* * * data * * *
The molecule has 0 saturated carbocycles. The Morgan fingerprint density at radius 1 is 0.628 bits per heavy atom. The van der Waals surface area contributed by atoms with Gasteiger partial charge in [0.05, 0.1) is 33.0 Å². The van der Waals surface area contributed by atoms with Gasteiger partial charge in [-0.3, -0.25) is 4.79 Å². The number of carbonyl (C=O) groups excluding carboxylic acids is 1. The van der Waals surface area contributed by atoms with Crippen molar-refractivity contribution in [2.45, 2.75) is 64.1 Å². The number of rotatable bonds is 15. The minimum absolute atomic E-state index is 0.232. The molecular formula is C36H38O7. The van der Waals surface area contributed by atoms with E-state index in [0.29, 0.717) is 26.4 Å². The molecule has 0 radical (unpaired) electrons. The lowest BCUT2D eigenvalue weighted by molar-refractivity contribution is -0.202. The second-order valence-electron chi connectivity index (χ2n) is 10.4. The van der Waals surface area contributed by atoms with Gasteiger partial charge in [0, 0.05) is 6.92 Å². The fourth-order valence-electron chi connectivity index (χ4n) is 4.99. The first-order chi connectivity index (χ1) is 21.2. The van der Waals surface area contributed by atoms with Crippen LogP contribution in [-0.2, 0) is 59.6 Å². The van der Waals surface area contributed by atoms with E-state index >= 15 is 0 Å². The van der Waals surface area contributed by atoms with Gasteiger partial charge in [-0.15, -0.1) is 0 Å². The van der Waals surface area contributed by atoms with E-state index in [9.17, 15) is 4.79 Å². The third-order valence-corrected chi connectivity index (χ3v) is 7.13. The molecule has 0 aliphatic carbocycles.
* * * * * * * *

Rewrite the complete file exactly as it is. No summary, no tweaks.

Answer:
The molecule has 0 saturated carbocycles. The Morgan fingerprint density at radius 1 is 0.628 bits per heavy atom. The van der Waals surface area contributed by atoms with Gasteiger partial charge in [0.05, 0.1) is 33.0 Å². The van der Waals surface area contributed by atoms with Gasteiger partial charge in [-0.3, -0.25) is 4.79 Å². The number of carbonyl (C=O) groups excluding carboxylic acids is 1. The van der Waals surface area contributed by atoms with Crippen molar-refractivity contribution in [2.45, 2.75) is 64.1 Å². The number of rotatable bonds is 15. The minimum absolute atomic E-state index is 0.232. The molecular formula is C36H38O7. The van der Waals surface area contributed by atoms with E-state index in [0.29, 0.717) is 26.4 Å². The molecule has 0 radical (unpaired) electrons. The lowest BCUT2D eigenvalue weighted by molar-refractivity contribution is -0.202. The second-order valence-electron chi connectivity index (χ2n) is 10.4. The van der Waals surface area contributed by atoms with Gasteiger partial charge in [0, 0.05) is 6.92 Å². The fourth-order valence-electron chi connectivity index (χ4n) is 4.99. The first-order chi connectivity index (χ1) is 21.2. The van der Waals surface area contributed by atoms with Crippen LogP contribution in [-0.2, 0) is 59.6 Å². The van der Waals surface area contributed by atoms with E-state index >= 15 is 0 Å². The van der Waals surface area contributed by atoms with Gasteiger partial charge in [-0.15, -0.1) is 0 Å². The van der Waals surface area contributed by atoms with E-state index in [9.17, 15) is 4.79 Å². The third-order valence-corrected chi connectivity index (χ3v) is 7.13. The molecule has 0 aliphatic carbocycles.